UK schemes happy with fiduciary manager cost transparency: survey
UK defined benefit pension schemes are satisfied with the transparency of all fees and costs associated with their fiduciary management, according to Aon Hewitt’s latest survey of UK pension funds’ use of the strategy.
It was the first time it asked about this in its fiduciary management survey, which it has carried out for the eighth time.
Of 96 UK defined benefit scheme respondents that used fiduciary managers, 95% reported their experience of transparency with all fees and costs to be “excellent”, “good” or “satisfactory”.
Overall satisfaction with fiduciary managers remained high despite regulatory scrutiny, the survey showed. Of the respondents, 98% reported their experience to be “excellent”, “good” or “satisfactory”.
Similar results came when respondents were asked to rate standards of client service, risk controls and the impact on funding level.
Cost transparency is of particular concern to the UK regulator following the publication in June of the Financial Conduct Authority’s (FCA) Asset Management Market Study. In it, the FCA raised concerns about competition in the investment consultant sector and the transparency and independence of fiduciary management services.
Aon Hewitt’s survey found more schemes to be using either partial or full fiduciary services than in the same survey last year. UK funds said investment expertise and “nimbleness” were the primary reasons for opting to outsource.
When selecting a fiduciary manager, the survey showed evidence that clients were putting providers under more scrutiny and seeking more face-to-face contact prior to awarding mandates.
In addition, 90% of respondents cited transparency of performance and risk as an important factor when choosing a provider, and 85% transparency of fees and costs.
Sion Cole, senior partner and head of European distribution for Aon Hewitt’s fiduciary management business, told IPE: “Most investors are aware of the explicit management fees charged by their fiduciary manager and underlying investment managers. However, the additional investment costs associated with an investment mandate – for example, custody, administration, transaction costs – have historically been the subject of less scrutiny and hence less well understood.”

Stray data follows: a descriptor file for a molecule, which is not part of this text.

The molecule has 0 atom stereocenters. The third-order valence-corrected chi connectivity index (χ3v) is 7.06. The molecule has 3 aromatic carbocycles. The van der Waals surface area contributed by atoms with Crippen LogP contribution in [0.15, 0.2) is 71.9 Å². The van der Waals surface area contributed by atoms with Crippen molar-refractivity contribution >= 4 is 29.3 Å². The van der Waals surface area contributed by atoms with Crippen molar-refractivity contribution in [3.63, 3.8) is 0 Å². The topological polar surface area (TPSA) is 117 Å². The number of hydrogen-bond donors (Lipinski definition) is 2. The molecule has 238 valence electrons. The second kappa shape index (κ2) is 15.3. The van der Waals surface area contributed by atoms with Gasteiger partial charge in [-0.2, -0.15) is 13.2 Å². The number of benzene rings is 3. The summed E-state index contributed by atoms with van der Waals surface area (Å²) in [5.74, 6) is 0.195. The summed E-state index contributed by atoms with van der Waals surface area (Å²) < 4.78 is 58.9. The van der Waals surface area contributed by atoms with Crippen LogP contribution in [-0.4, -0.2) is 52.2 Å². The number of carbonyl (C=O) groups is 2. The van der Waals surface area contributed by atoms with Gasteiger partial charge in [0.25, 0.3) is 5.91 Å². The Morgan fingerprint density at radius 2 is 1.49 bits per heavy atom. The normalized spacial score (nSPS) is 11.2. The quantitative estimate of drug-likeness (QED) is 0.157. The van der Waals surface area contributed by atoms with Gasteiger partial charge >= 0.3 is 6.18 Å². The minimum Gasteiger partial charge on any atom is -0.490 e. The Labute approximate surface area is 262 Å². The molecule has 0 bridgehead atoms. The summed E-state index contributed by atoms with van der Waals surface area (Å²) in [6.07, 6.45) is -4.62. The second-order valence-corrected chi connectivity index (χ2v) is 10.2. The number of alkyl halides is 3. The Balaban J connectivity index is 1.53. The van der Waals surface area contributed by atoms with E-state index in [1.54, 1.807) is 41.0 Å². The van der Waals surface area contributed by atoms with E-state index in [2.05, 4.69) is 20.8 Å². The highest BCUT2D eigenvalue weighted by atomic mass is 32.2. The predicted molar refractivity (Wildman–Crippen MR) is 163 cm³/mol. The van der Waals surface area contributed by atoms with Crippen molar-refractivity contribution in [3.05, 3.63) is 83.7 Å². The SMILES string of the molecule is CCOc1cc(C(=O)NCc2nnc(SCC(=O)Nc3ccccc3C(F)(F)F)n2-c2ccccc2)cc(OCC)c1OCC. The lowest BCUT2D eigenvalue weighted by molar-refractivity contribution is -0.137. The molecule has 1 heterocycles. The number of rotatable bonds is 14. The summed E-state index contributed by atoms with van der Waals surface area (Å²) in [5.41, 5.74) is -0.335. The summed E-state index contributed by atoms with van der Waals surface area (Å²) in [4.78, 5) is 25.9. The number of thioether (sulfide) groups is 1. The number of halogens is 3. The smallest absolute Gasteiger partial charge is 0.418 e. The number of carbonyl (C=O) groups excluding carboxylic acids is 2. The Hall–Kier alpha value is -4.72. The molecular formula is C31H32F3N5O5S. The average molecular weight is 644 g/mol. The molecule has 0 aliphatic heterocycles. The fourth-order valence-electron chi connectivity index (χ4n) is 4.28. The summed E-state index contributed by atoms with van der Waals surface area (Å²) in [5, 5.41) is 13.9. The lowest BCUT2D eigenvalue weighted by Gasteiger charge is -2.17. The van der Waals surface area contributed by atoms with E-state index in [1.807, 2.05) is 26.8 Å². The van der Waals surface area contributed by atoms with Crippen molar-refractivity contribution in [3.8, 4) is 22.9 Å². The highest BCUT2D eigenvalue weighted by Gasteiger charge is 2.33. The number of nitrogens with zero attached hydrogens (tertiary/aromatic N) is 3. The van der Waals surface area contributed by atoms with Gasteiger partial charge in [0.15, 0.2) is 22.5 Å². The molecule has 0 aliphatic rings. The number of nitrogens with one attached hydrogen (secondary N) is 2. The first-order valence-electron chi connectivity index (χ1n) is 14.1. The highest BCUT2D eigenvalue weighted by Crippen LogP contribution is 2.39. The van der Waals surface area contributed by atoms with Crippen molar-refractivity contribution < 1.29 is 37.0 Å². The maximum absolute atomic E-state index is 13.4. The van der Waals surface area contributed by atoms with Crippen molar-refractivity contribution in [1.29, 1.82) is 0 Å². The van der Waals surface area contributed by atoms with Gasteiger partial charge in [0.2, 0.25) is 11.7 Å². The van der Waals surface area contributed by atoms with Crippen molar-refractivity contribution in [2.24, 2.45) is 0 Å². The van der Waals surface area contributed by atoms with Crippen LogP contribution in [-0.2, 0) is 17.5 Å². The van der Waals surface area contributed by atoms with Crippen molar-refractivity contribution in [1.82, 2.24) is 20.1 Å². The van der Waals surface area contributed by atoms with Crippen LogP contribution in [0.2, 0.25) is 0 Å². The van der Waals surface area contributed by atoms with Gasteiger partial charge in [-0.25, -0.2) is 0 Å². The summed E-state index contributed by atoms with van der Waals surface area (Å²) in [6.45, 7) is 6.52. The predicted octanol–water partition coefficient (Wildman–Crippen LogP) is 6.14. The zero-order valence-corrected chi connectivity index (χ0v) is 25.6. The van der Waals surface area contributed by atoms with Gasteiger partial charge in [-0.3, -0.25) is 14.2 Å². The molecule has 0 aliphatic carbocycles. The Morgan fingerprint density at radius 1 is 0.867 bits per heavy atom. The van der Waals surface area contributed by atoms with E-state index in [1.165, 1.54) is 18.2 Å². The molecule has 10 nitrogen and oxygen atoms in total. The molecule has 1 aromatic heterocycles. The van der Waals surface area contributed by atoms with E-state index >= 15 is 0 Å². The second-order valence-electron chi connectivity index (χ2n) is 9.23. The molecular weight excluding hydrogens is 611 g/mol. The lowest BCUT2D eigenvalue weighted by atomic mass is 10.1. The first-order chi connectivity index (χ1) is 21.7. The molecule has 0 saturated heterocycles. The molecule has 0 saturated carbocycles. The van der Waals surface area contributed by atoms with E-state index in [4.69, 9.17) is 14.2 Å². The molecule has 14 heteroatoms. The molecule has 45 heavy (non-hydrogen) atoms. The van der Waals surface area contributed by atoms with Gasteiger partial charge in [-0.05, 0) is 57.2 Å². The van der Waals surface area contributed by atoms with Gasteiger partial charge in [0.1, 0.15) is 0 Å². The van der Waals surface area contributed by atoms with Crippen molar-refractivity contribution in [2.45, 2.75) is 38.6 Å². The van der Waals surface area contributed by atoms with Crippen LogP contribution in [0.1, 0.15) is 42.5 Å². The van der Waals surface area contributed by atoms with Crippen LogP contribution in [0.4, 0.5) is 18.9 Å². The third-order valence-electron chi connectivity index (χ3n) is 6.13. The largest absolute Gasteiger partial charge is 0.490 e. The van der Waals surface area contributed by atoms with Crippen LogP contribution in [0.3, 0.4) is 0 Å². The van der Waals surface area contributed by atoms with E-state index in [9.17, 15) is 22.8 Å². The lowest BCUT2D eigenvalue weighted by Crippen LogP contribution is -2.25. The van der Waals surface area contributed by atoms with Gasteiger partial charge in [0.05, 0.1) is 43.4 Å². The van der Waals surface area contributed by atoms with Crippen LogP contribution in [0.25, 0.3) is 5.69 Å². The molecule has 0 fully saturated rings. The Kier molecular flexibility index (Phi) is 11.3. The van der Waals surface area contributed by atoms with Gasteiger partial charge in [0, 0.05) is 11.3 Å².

“We believe that all areas of pension schemes (not just those with fiduciary management) should be encouraged to maximise the quality of their reports and transparency of all their fees and costs so they can readily compare fees and performance across different schemes,” Cole said.
Since 2011, the use of fiduciary managers by small and medium sized schemes increased from 28% to 52%. Two in five large schemes (40%) said they used fiduciary managers in this year’s survey, up from 17% in 2011.
Cole said a number of advances in the past 18 months had led to a “wider range of fiduciary solutions and greater tailoring”. This had increased the popularity of the service among larger schemes in particular.
“This allowed large schemes to have more influence on their solution and be actively involved in the mandate alongside the fiduciary provider,” Cole said. “For example, large schemes have been able to have their in-house teams work with the fiduciary manager and be part of the decision-making process. They have also been able to stipulate unique restrictions and have their investment beliefs taken into account within solutions – for example, restrictions around the use of global macro within a hedge fund mandate and a unique return target net of fees.”
He added that, in some cases, pension funds had chosen to adopt aspects of fiduciary management infrastructure and operations “to help improve their own investment decision-making and speed of implementation”.
“The list of possibilities for large schemes and the level of tailoring really is endless and is helping to drive this demand,” Cole said.
The FCA is expected to decide this month whether investment consultants are to be referred to the Competition and Markets Authority for an in-depth competition review.